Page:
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Sexuality in the Tantrik tradition
Maheshani, meditate as being absorbed in the yoni cakra, with yoni on the tongue, yoni in the mind, yoni in the ears and yoni in the eyes. Mighty Lady, all sadhana is vain unless with the yoni. Therefore,reject other pujas and do Yoni Puja. Maheshani, there is no siddhi without devotion to the Guru – Yoni Tantra, X
The Tantrik tradition has come to be viewed as synonymous in the West with sexuality. And, to some extent, that’s the case in Asia too, mostly because of the pervasive influence of Western education. What is the truth?
The Web pages on this site cover a multitude of different subjects and this reflects the tantrik tradition which spans a huge range of topics.
Many interested in the topic, however, think tantra is equivalent to sex and focus on one specific rite, particular to the Kaula and Vamachara schools of tantra, and on the “five things”, the so-called Panchamakara, including sexual intercourse, that are part of it. Vatsyayana’s Kama Sutra, for instance, has little or nothing to do with the tantrik tradition but it is true that prior to the Muslim and Christian invasions of the sub-continent, the culture had a healthy interest in sexuality and also had the sensual language of Sanskrit to express it.
The first inconvenient point about the tantrik tradition is that in the overwhelming majority of texts, it is demanded that a practitioner be initiated by a guru (female or male), who belongs to a lineage or sampradaya. If someone practises tantrik rites, uses a mantra or yantra from books, without being competent (adhikara), not only is there no success, but, on the contrary, he or she is cursed by the goddess. Or so the texts say.
“Beguiled by false knowledge as propagated, certain persons, deprived of the guru-shishya tradition, imagine the nature of the Kuladharma according to their own intellect. If merely by drinking wine, men were to attain fulfilment, all addicted to liquor would reach perfection. If mere partaking of flesh were to lead to the high state, all the carnivores in the world would become eligible to immense merit. If liberation were to be ensured by sexual intercourse with a shakti, all creatures would become liberated by female companionship.” (Kularnava Tantra, II, 116- 118).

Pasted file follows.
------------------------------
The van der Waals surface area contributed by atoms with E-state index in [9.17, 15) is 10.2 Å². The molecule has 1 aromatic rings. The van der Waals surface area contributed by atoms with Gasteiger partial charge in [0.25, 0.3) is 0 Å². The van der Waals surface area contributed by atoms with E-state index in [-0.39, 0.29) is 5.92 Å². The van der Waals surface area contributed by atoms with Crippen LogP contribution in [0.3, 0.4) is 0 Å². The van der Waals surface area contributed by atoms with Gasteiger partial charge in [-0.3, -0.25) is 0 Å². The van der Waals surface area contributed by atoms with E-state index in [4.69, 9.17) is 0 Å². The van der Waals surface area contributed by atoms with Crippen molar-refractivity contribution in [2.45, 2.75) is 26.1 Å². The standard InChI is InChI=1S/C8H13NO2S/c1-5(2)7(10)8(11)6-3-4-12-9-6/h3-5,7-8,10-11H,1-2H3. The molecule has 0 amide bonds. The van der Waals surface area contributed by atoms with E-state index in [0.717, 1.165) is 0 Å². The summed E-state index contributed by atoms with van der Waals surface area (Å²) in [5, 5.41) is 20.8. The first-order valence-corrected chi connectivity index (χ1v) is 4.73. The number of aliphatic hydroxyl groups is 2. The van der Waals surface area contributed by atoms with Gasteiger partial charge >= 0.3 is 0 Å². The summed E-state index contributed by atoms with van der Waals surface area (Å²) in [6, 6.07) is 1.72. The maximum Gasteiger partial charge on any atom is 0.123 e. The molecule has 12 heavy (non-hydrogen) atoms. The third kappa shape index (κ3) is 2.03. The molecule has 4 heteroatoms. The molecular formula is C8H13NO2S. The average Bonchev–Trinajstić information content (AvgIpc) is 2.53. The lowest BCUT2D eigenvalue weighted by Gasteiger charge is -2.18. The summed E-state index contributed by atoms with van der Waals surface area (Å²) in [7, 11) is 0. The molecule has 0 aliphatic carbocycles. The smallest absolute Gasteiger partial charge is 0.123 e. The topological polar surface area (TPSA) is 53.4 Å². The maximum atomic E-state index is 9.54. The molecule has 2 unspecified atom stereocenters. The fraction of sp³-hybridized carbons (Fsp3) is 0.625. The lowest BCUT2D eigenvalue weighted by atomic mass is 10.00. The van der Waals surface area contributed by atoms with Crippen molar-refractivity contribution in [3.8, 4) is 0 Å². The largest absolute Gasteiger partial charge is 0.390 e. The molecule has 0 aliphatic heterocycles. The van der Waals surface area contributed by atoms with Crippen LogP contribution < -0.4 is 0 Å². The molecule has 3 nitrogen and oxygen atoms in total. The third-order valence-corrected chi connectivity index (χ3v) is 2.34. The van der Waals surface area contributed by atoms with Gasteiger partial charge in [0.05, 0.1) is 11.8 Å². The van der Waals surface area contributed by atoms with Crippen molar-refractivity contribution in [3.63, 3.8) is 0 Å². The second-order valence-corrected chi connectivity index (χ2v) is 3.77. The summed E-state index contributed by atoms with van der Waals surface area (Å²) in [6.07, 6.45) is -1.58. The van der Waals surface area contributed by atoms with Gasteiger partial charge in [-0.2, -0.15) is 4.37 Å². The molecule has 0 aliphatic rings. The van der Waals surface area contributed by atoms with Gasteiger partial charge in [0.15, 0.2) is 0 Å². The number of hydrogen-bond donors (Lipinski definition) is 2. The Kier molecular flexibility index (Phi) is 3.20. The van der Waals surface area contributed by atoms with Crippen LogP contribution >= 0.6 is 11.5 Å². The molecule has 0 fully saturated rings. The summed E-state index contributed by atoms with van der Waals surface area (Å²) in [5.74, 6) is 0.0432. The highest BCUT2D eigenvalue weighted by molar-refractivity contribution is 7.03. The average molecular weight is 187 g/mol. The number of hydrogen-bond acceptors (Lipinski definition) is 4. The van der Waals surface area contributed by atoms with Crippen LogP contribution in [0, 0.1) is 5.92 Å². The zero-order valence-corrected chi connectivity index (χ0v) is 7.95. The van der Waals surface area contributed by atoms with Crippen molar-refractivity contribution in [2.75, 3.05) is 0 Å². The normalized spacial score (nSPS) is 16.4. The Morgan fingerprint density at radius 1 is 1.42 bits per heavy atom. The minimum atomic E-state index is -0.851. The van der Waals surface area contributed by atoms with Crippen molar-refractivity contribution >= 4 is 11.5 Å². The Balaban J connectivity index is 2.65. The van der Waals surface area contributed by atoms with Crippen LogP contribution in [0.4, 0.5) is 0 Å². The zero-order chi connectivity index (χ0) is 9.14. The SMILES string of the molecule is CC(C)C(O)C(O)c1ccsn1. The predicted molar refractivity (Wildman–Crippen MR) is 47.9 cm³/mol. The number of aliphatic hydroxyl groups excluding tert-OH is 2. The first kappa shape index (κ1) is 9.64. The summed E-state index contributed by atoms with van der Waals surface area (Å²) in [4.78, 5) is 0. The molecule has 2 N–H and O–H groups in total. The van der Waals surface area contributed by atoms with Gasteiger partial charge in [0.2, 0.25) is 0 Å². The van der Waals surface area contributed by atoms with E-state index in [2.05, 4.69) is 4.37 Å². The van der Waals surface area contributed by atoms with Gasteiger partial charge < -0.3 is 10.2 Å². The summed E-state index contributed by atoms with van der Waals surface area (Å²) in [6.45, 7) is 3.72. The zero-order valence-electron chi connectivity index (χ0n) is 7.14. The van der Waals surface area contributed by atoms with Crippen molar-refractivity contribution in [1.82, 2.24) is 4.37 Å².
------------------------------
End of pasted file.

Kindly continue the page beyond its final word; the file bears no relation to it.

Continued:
The possibility exists that it was comparatively late that the tantrik schools went “underground”. Judging from texts like the Kalika Purana, it seems that tantrik sexuality was a part of everyday life.
The panchamakara (five “m”s) are maithuna (intercourse), madya (liquor), mudra (bean), mamsa (flesh) and matsya (fish). They form part of a rite performed by those of the class called Viras (heroes). According to the tradition, practitioners fall into three classes: divya (divine), vira (heroic) and pashu (beastlike).
Yet the vira, or heroic sadhana, is only a part of the Kaula tradition and, if we believe the texts themselves, is only for a certain category of practitioners (sadhakas (m) and sadhvinis (f)) who can benefit from it. It is prohibited for the pashu, who is likely to misunderstand both it and its inner significance on a superficial level. For those not competent to practise this rite, it is poisonous.
Further, tantrik groups which do not fall into the Kulachara or Vamachara divisions, do not drink wine or use sex in a ritual context. Some may substitute ginger for flesh, milk for wine and the symbolic union of two flowers for copulation.
The influential Kaulavali Nirnaya Tantra, a digest of many of the greatest of the Kaula tantras, says that drinking is either divya, vira or pashu. The first is the realisation that the Goddess as wine-nectar is within, the second uses alcohol, while for the pashu it is prohibited as it is done without understanding. To a vira who wants to be liberated, ordinary prohibitions do not apply. Wine is Shakti and flesh is Shiva.
And the Kularnava Tantra says that the divine person, or divya, realises that wine flows from the 1,000 petal lotus, flesh is the sense of duality, fish is the disordering of the senses and sexual intercourse is the union of Kundalini with supreme Shiva. Indeed, the commentary to the famous Karpuradistotra goes further and says that true sexual intercourse is union with the goddess within. Intercourse with any other woman is adultery. That may be true for the divya, but not for the vira. (See Vira Sadhana)
These considerations make it clear that far from tantra being synonymous with sex, sexuality is a part of the sadhana (work on oneself) and the tradition, and then, perhaps, only at a certain stage and for a certain time.
Artwork is © Jan Bailey, 1975-2021. Translations are © Mike Magee 1975-2021.Questions or comments to email@example.com